Amusements in Mathematics HTML version

(See No. 318, "Lion Hunting.")
"Push on—keep moving."
THOS. MORTON: Cure for the Heartache.
The puzzle is to move the single rook over the whole board, so that it shall visit every
square of the board once, and only once, and end its tour on the square from which it
starts. You have to do this in as few moves as possible, and unless you are very careful
you will take just one move too many. Of course, a square is regarded equally as "visited"
whether you merely pass over it or make it a stopping-place, and we will not quibble over
the point whether the original square is actually visited twice. We will assume that it is
This puzzle I call "The Rook's Journey," because the word "tour" (derived from a turner's
wheel) implies that we return to the point from which we set out, and we do not do this in
the present case. We should not be satisfied with a personally conducted holiday tour that
ended by leaving us, say, in the middle of the Sahara. The rook here makes twenty-one
moves, in the course of which journey it visits every square of the board once and only
once, stopping at the square marked 10 at the end of its tenth move, and ending at the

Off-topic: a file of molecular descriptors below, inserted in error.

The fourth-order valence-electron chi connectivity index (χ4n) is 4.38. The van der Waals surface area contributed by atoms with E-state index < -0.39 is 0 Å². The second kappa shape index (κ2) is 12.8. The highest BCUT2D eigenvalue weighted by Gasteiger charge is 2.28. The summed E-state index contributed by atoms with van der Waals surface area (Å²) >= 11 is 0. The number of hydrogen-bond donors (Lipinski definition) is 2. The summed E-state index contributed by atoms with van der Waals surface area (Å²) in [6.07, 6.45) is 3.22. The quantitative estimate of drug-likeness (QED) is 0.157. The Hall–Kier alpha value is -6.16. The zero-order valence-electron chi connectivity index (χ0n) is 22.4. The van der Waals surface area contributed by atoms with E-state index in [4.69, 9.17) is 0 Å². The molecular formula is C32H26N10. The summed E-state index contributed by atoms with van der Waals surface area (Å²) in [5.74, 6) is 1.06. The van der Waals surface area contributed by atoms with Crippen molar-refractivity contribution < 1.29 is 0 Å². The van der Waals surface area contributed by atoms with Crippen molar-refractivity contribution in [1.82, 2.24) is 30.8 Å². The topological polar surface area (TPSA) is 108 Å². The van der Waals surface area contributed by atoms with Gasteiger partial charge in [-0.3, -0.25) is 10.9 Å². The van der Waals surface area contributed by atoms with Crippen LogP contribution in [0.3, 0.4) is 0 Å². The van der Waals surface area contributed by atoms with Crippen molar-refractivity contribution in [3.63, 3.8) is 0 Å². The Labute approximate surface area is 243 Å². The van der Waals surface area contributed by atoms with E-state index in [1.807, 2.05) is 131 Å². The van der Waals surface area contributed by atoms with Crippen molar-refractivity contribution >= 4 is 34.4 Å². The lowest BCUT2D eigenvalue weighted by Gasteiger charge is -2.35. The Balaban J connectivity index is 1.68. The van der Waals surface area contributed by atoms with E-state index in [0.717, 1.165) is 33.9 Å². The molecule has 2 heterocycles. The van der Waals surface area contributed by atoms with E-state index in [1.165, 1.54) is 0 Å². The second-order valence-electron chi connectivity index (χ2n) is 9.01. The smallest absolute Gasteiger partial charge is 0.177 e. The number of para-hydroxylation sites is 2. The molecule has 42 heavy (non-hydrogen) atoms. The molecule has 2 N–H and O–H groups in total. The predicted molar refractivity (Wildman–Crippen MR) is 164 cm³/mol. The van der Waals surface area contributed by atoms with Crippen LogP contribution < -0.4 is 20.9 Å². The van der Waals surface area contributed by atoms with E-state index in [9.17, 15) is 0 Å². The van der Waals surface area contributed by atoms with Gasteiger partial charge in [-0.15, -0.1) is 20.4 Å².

square marked 21. Two consecutive moves cannot be made in the same direction—that is
to say, you must make a turn after every move.
A wicked baron in the good old days imprisoned an innocent maiden in one of the
deepest dungeons beneath the castle moat. It will be seen from our illustration that there
were sixty-three cells in the dungeon, all connected by open doors, and the maiden was
chained in the cell in which she is shown. Now, a valiant knight, who loved the damsel,
succeeded in rescuing her from the enemy. Having gained an entrance to the dungeon at
the point where he is seen, he succeeded in reaching the maiden after entering every cell
once and only once. Take your pencil and try to trace out such a route. When you have
succeeded, then try to discover a route in twenty-two straight paths through the cells. It
can be done in this number without entering any cell a second time.
A French prisoner, for his sins (or other people's), was confined in an underground
dungeon containing sixty-four cells, all communicating with open doorways, as shown in
our illustration. In order to reduce the tedium of his restricted life, he set himself various
puzzles, and this is one of them. Starting from the cell in which he is shown, how could
he visit every cell once, and only once, and make as many turnings as possible? His first
attempt is shown by the dotted track. It will be found that there are as many as fifty-five